However as the judge in this case noted, “coercive orders requiring the mother and the children to relocate are not usually made”.

Most relocation cases involve a parent applying to the court for permission to move somewhere and the other parent trying to prevent them. Forced relocation cases that compel a parent to move somewhere usually need to have some extreme or exceptional component to them to succeed.

Courts take the view that a parent’s right to freedom of mobility should only matter if a move, or lack of a move, threatens the child’s welfare.

Theoretically, parents should be able to establish new homes wherever they wish. In practice though, it has to be near enough to a co-parent so as not to impede children’s ability to see both parents.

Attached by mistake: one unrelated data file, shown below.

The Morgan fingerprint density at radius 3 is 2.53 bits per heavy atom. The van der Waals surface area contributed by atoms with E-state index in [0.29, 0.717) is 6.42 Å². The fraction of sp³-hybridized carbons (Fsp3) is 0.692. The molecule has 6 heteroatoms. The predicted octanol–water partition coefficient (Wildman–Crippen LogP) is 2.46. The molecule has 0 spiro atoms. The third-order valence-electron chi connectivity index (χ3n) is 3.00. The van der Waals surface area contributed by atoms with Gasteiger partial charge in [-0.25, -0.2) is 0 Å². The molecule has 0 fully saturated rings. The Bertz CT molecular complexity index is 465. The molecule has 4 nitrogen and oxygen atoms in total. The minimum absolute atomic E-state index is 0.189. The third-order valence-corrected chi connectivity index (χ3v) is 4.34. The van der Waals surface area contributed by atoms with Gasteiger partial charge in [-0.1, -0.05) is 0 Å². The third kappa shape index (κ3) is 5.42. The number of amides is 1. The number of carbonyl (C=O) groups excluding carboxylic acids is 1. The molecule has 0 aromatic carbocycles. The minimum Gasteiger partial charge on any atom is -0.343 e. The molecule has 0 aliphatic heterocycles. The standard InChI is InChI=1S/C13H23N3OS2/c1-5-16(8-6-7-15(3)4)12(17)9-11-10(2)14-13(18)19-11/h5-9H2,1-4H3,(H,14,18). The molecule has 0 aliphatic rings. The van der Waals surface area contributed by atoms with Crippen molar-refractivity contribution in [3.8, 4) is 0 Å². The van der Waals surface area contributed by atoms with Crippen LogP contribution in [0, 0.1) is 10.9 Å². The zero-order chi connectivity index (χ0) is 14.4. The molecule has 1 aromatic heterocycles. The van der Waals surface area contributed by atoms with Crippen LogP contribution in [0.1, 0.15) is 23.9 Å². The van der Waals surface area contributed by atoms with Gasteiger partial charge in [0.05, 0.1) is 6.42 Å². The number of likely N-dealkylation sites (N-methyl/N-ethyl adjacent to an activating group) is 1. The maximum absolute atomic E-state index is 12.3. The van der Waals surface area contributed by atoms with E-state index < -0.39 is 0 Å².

How cases are decided depends on the unique features of each case. The courts have to weigh up a wide range of factors, attributing different amounts of weight to each.

Complex case

In this forced relocation case, there were issues around parental alienation and family violence, but these remain to be tested at the final hearing. The mother claimed the father posed an unacceptable risk of harm to the child and the father claimed the mother was alienating him from the child.

As to the family violence allegations, the primary judge had found the father did not pose an unacceptable risk to the child. Towards this went the father’s denial, the lack of corroboration, the lack of allegations since separation and the rejection of the mother’s allegation by another court (a State court).